The Olde Rhinebeck Inn, Rhinebeck, NY
By Mary Beth DeCecco
An hour and 15 minute drive is a perfect amount of time for a day trip. It’s even better when the destination is the quaint, charming village of Rhinebeck in Dutchess County.
The short distance affords you the luxury of enjoying the many area attractions without being so far from home that you dread the drive back.
Though it’s a small town, there is plenty to keep you busy in Rhinebeck. There is history, gorgeous homes to tour, unique shopping, farm markets, and, of course, the food. With the prestigious Culinary Institute of America (CIA) just 10 minutes away, the area is a mecca for gastronomical experience.
Located on the Hudson River near Poughkeepsie, Rhinebeck was named after the river of Europe, with the “beck” referring to the original landholder, Henry Beekman. My fiancé (an always-willing travel companion) and I started out on our trip from Albany on a sunny, summer day. Our first stop was a historic house tour. Though the area is known for its majestic “cottages” along the Hudson, such as Franklin Deleno Roosevelt’s Hyde Park, his wife’s home Val-Kill, Mills Mansion and the Vanderbilt Mansion, my research took me to a different home: the Wilderstein Historic Site on Morton Road in Rhinebeck (www.wilderstein.org). Situated off a quiet country road, the beautiful Italianate villa rises up above the trees and expansive lawn, offering the visitor the surprise of a sweeping view of the Hudson River. Built in 1852 for Thomas Holy Suckley and later enlarged by his son Robert in 1888, the estate was home to three generations of Suckleys, the last of whom was Margaret (Daisy) Suckley, a cousin and confidant of FDR. The estate maintains many of the characteristics of the original home, and even features clothing, letters and other items used by the Suckley’s throughout their residency.
Once our tour ended, we eagerly headed to the Olde Rhinebeck Inn located just off Rt. 9G on Wurtemburg Road. Listed on the National Register of Historic Places, the inn was built more than three decades before the Revolutionary war by German settlers and, although replete with modern accommodations such as air conditioning and direct TV, the home retains its historic charm.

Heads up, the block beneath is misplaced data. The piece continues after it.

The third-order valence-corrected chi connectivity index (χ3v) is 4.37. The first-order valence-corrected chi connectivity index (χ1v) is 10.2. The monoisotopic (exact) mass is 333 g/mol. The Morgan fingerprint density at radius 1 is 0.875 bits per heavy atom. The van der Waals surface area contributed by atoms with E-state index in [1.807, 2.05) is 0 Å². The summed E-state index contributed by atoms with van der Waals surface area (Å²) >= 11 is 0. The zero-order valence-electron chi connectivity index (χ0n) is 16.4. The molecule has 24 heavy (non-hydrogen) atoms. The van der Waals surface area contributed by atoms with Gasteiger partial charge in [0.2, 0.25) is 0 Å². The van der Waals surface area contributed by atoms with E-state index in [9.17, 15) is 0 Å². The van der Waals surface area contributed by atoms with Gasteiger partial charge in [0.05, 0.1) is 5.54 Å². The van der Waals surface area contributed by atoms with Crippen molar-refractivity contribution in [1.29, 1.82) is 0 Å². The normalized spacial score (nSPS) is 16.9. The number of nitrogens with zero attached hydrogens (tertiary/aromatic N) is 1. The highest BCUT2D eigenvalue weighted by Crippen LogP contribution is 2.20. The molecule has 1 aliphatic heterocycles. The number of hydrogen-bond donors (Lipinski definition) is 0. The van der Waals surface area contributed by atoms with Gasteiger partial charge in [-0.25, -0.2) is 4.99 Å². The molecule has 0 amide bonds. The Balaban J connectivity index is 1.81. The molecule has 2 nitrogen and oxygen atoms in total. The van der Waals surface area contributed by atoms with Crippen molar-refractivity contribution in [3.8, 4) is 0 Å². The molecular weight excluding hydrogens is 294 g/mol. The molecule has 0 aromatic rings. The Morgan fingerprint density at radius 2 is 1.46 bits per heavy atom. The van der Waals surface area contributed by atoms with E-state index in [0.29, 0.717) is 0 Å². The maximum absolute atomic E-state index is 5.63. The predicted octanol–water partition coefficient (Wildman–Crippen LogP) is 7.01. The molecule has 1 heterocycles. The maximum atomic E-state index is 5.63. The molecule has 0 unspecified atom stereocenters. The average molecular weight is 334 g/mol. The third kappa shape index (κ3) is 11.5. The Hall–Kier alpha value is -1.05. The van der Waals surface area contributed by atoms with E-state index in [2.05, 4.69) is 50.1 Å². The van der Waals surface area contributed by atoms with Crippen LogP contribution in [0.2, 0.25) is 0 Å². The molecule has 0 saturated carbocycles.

After pulling into the gravel driveway, we admired the three acres of grounds. There are ducks, goats, chickens, a rustic wood shed, a stone patio, a hammock and two Adirondack chairs facing the spring-fed pond, which had our names on them for later that evening. Being here truly means relaxation.
Upon entering the historic farmhouse inn, we were cheerfully greeted by owner/innkeeper Jonna Paolella. The inn has four spacious rooms; ours was the Spirited Dove. Jonna led us up a quaint staircase to the room, which was charmingly rustic with exposed wood beams and wide plank floor, but also refreshingly modern —the room even contained a Jacuzzi tub! There was also a small balcony overlooking the pond, where my fiancé and I enjoyed a nice bottle of wine later than evening.
After checking in, we headed back into town for dinner. Since it was after 5pm on a Sunday, most of the shops had closed up, so we missed out on the usual bustle of tourists and locals shopping the unique stores. But we did manage to wile away some time at the Oblong Books & Music in Montgomery Row (a row of various shops) and even purchased a few books before heading a few doors down to Terrapin (www.terrapinrestaurant.com), which was set in a renovated church. Featured on the list of Jonna’s recommended restaurants, Terrapin did not disappoint. We both enjoyed pasta dishes – his had sausage and a garlic cream sauce while mine was a vegetable primavera with a parmesan sauce. Even the local beer was refreshing!
Our stomachs full, we headed back to the inn for an evening of relaxation. We read by the pond for a little while before heading up to our room to enjoy a bottle of wine under the stars.
Breakfast the next morning was nothing short of a feast. We dined at the rustic harvest table with a couple visiting from Manhattan. All four of us enjoyed an exceptional meal by Jonna, consisting of eggs from chickens raised on her farm, potatoes, fruit, sausage, scones and a baked French pear pancake which was out of this world (here’s a secret: the recipe is online at www.olderhinebeckinn.com).
The gentleman, an avid traveler who described himself as a “Ritz Carlton” type of guy, praised the Olde Rhinebeck Inn as the finest inn he has ever stayed at. Sounds like a convert to me!
Rhinebeck is a quaint, historic town with gorgeous scenery. To fully enjoy the experience, check into the Olde Rhinebeck Inn and let Jonna take care of you for a day or two. You won’t be sorry.